20 Years of Green Ronin! (Ronin Roundtable 2020 preview)

This time every January I write a message about our plans for the coming year. This is a special occasion though because 2020 is Green Ronin’s 20th year in business! We’ll be talking a lot more about that all year, looking back at our history and how we got here. I can say that when I started the company, it was a side project to my day job as a Creative Director at Wizards of the Coast. I couldn’t have imagined Green Ronin would still be around in 2020! So what do we have cooking for our big year? Let’s take a look!


Green Ronin’s very first release was a beer and pretzels RPG called Ork! in July, 2000. That game got a new edition worthy of Krom last year if you want to check it out. A month later, at GenCon 2000, we released Death in Freeport, the book that really put us on the map. It was an adventure for the just released third edition of Dungeons & Dragons and it introduced the world to Freeport: The City of Adventure, a setting that mixed classic fantasy elements with pirates and Lovecraftian horror. Since this year is also Freeport’s 20th anniversary, you know we had to do something to celebrate. And what brings people together like a marriage? This year we will finally wed Freeport and Fantasy AGE! Freeport is a setting I created, and Fantasy AGE is a game I designed, so it’s long past due that these two get hitched. This will begin at GenCon with the release of the Fantasy AGE Starter Set, a boxed introduction to both the game and Freeport. After that we’ll publish the Fantasy AGE Core Rulebook, a bigger, better rulebook for the game that features Freeport as its example setting. Further books exploring the city and the larger world of Freeport will follow. In the shorter term, the Lairs sourcebook for Fantasy AGE is almost ready to go to print, just waiting on a few pieces of art, so look for a PDF release and the beginning of the pre-order soon.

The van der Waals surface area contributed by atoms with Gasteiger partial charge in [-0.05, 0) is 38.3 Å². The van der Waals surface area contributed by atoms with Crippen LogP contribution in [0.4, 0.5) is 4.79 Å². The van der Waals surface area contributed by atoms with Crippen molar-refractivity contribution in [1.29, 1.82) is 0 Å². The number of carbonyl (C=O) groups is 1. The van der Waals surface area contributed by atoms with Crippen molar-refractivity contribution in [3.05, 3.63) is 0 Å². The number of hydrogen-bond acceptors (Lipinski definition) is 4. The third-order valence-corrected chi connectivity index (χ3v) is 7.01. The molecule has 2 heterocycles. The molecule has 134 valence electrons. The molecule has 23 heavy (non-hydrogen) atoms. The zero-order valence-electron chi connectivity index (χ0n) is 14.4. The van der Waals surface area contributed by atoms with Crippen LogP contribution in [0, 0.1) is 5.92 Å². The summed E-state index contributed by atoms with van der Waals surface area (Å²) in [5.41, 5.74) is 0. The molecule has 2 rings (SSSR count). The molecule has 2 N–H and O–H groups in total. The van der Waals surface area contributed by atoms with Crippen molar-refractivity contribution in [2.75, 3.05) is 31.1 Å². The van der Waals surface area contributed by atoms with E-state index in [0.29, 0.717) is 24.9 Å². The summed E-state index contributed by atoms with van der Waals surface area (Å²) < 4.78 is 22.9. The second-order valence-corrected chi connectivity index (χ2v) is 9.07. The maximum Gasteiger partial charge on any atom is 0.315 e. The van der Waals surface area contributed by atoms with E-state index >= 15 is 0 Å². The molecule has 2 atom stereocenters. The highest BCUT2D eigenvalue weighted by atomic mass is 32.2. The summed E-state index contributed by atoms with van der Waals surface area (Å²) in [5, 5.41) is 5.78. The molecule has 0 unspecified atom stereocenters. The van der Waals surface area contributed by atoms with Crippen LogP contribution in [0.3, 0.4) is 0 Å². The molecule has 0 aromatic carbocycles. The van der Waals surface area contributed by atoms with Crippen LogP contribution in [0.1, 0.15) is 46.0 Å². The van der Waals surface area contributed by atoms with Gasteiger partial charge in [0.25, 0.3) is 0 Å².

Nisaba Press, our fiction imprint, will also be supporting Freeport with both short story anthologies and novels. The first novel, I Am Gitch by Lucien Soulban, feature’s Freeport’s most famous goblin! Speaking of Nisaba, we are really ramping up our fiction in 2020, exploring the settings of our Mutants & Masterminds, Blue Rose, and Threefold properties in addition to Freeport. Last year we released two novels and one anthology (Aaron Rosenberg’s Mutants & Masterminds novel Height of the Storm, Joseph Carriker’s Blue Rose novel Shadowtide, and the brand new Sovereigns of the Blue Rose anthology). Our next Mutants & Masterminds novel, Roadtrip to Ruin by Skyler Graye, is at print now so look for that release soon. Later in the year you will see new anthologies for all our properties, the first novel for our Threefold setting, and the release of Joseph Carriker’s Sacred Band, which we announced last year. It’s going to be an exciting year for Nisaba Press!